The city of Tulsa was having its share of racial problems like many cities only fifty-six years after the Emancipation Proclamation was signed. Segregation was the law of the land and lynching was common whenever Whites felt Blacks were getting out of line or moving up too fast. The citizens of Tulsa were already upset about a recent lynching, when a young man, Dick Rowland, only 19, went into the only building in downtown Tulsa where Blacks could use the toilet. On this day, May 30, when Rowland stepped on the elevator, the white woman elevator operator started to scream. The local newspaper published the story the next day with a headline that read: “Nab Negro for Attacking Girl in Elevator.”
The next day May 31, an angry lynch mob descended on the courthouse where Rowland was being held, to take justice into their own hands. The angry mob faced a group of Black war veterans, who tried to save the young man, but many died, some were burned alive, some saw their homes and property destroyed. These acts of violence against the Black citizens are considered to be one of the worst atrocities in American history, when 300 members of the Black community were killed in the two-day assault.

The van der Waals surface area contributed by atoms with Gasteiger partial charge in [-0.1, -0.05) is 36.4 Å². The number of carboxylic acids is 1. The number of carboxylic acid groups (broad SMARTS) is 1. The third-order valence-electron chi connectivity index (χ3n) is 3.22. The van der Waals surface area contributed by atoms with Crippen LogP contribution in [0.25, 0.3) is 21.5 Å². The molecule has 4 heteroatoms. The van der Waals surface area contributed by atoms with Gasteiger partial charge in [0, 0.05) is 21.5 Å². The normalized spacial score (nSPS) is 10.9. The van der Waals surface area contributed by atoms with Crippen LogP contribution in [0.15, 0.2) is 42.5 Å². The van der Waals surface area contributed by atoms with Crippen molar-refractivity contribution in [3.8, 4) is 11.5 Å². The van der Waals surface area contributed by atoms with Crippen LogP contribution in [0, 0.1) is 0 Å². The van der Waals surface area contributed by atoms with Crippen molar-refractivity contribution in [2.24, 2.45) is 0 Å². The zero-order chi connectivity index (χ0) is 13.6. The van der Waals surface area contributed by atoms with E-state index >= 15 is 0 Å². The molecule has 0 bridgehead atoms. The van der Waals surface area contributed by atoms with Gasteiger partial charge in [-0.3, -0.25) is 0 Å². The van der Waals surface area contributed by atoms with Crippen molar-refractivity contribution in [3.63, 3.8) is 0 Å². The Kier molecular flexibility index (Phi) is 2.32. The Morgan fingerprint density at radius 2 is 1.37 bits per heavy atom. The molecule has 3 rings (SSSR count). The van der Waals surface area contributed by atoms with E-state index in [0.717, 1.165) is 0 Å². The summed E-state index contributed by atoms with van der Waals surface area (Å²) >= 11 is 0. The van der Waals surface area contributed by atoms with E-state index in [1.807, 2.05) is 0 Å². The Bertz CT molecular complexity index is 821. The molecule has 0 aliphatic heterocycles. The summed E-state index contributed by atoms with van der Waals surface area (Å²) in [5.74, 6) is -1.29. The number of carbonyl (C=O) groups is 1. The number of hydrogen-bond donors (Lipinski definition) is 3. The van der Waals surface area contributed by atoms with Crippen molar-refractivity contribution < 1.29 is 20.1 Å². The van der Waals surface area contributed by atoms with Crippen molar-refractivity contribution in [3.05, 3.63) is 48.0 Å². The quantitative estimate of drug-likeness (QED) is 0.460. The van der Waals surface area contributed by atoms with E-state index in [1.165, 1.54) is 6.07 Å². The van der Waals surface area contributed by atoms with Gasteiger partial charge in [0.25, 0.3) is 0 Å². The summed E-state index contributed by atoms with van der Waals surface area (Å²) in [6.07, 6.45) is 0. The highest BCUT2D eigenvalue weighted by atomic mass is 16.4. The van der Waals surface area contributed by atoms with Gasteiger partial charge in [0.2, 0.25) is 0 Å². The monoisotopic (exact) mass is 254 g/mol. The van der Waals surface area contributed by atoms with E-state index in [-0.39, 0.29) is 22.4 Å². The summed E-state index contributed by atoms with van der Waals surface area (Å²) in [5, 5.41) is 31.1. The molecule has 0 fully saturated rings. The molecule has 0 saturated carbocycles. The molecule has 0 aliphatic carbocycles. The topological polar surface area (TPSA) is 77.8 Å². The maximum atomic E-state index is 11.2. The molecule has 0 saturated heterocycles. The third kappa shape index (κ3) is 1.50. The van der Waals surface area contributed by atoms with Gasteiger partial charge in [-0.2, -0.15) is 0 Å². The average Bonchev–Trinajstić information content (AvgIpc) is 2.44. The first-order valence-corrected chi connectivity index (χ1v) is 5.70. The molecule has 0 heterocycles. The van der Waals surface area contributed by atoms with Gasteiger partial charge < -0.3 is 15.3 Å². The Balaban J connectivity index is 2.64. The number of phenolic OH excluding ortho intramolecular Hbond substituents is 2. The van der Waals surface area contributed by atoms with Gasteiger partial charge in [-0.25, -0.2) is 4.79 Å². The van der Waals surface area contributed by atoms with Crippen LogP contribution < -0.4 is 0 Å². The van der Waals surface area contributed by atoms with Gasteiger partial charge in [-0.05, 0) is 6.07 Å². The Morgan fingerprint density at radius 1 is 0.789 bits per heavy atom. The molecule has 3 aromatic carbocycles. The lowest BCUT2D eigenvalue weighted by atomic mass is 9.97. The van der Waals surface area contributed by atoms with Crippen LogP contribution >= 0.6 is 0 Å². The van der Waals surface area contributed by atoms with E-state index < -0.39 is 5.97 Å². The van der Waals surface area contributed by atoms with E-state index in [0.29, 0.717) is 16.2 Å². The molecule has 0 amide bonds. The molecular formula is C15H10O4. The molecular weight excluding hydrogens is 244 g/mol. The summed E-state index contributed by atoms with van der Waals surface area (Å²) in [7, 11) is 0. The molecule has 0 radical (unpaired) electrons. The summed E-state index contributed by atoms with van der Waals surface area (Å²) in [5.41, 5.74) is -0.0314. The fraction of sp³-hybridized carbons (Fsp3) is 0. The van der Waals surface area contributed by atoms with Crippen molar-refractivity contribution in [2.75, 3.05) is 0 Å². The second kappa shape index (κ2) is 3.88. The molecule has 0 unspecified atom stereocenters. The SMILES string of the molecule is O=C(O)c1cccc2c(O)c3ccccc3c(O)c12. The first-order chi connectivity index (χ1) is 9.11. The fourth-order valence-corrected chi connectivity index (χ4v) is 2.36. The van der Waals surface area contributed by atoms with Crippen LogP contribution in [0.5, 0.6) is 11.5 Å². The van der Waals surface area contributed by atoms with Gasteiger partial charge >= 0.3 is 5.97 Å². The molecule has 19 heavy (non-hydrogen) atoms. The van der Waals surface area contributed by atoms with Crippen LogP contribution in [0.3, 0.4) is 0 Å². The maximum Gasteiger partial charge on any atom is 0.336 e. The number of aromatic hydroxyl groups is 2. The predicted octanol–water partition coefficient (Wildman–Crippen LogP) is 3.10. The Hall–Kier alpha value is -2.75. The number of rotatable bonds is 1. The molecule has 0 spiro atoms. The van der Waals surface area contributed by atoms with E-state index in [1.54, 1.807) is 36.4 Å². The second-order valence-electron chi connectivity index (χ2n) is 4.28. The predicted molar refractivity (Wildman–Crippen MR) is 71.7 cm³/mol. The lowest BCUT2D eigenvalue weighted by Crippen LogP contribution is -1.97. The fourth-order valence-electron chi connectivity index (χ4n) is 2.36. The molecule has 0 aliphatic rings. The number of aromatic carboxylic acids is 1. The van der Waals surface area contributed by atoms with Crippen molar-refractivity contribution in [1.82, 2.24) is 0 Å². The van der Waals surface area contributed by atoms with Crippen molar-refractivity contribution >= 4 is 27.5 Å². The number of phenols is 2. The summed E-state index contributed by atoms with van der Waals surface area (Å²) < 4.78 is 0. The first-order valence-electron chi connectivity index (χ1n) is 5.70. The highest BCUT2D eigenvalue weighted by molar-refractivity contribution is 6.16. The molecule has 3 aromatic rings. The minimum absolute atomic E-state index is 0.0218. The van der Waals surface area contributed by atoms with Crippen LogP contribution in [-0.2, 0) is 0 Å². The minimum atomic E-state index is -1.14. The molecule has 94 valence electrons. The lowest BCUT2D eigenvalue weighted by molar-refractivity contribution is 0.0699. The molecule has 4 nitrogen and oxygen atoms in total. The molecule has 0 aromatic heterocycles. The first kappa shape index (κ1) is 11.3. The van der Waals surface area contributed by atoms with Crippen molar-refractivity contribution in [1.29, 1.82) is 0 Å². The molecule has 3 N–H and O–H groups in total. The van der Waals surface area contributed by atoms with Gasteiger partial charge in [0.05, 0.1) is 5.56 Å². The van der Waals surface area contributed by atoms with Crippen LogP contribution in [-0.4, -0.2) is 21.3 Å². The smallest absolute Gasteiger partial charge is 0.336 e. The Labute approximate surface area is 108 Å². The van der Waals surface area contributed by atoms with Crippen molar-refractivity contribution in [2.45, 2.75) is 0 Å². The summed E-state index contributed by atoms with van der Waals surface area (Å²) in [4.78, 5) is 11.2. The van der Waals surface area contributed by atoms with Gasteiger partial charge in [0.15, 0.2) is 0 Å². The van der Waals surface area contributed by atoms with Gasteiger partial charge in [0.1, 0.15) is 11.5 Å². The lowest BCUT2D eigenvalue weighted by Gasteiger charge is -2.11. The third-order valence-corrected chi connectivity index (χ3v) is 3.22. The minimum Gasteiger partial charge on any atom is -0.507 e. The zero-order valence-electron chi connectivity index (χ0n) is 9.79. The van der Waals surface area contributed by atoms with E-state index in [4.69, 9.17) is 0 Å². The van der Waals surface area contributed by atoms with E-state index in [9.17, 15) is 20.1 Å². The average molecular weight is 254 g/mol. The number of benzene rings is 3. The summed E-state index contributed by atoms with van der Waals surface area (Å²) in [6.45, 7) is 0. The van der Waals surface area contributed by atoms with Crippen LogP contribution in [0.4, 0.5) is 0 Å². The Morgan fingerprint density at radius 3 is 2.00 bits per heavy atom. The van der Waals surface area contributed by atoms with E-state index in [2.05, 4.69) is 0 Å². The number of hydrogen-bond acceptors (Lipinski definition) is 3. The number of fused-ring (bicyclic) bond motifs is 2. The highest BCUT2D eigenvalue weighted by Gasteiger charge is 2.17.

Dr. Olivia Hooker was only six years old when her community in Tulsa was destroyed on May 31, 1921, in the worst race riot in the history of the United States. The Tulsa Race Riot resulted in the deaths of many people, and the burning of more than one thousand homes and businesses. Dr. Olivia J. Hooker vividly remembers being awakened by the thudding sounds of machine gun ammunition raining down on her family’s home.
Hooker said her mother made sure, she was an eyewitness to what she never saw as a riot.
“She took me to the front window and had me peer through the blinds and said that’s a machine gun up there,” said Dr. Hooker in a past interview. “This is a not a riot, this was a massacre.”
When the lynch mob of whites came to Greenwood to get their justice, they burned houses and killed many Black people. Hooker’s family survived because of the quick thinking of her mother, who hid the children under a big oak dining room table. From their hiding place, the children watched as the men broke their property, stole valuable items and smash things they didn’t want or couldn’t carry.
The massacre forced 10,000 black Tulsans from their homes. Possibly more than three hundred people were killed. The Hooker family survived the terrible massacre. Her father moved the family to Topeka, Kansas. Mr. Hooker returned to Tulsa to try to rebuild his business. Olivia eventually returned to finish high school.